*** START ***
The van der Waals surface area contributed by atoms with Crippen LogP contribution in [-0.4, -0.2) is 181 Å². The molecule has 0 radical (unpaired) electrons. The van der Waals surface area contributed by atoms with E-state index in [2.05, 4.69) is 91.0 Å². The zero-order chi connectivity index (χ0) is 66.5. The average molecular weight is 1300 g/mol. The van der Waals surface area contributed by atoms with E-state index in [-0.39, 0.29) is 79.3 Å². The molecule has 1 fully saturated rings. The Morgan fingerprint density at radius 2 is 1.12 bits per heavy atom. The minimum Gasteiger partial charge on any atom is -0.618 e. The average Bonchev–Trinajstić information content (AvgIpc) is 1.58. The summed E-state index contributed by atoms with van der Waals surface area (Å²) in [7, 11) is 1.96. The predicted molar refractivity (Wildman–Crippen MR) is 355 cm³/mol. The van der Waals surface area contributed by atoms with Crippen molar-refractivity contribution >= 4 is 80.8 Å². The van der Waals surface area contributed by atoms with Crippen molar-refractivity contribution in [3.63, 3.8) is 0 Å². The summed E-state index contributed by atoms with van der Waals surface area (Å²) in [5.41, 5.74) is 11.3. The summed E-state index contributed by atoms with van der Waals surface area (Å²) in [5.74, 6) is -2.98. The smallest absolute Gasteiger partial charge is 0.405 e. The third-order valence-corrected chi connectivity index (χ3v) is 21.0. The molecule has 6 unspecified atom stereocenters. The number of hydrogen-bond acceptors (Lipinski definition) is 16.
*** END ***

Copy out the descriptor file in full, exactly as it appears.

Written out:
The van der Waals surface area contributed by atoms with Crippen LogP contribution in [-0.4, -0.2) is 181 Å². The molecule has 0 radical (unpaired) electrons. The van der Waals surface area contributed by atoms with E-state index in [2.05, 4.69) is 91.0 Å². The zero-order chi connectivity index (χ0) is 66.5. The average molecular weight is 1300 g/mol. The van der Waals surface area contributed by atoms with E-state index in [-0.39, 0.29) is 79.3 Å². The molecule has 1 fully saturated rings. The Morgan fingerprint density at radius 2 is 1.12 bits per heavy atom. The minimum Gasteiger partial charge on any atom is -0.618 e. The average Bonchev–Trinajstić information content (AvgIpc) is 1.58. The summed E-state index contributed by atoms with van der Waals surface area (Å²) in [7, 11) is 1.96. The predicted molar refractivity (Wildman–Crippen MR) is 355 cm³/mol. The van der Waals surface area contributed by atoms with Crippen molar-refractivity contribution >= 4 is 80.8 Å². The van der Waals surface area contributed by atoms with Crippen molar-refractivity contribution in [3.63, 3.8) is 0 Å². The summed E-state index contributed by atoms with van der Waals surface area (Å²) in [5.41, 5.74) is 11.3. The summed E-state index contributed by atoms with van der Waals surface area (Å²) in [5.74, 6) is -2.98. The smallest absolute Gasteiger partial charge is 0.405 e. The third-order valence-corrected chi connectivity index (χ3v) is 21.0. The molecule has 6 unspecified atom stereocenters. The number of hydrogen-bond acceptors (Lipinski definition) is 16.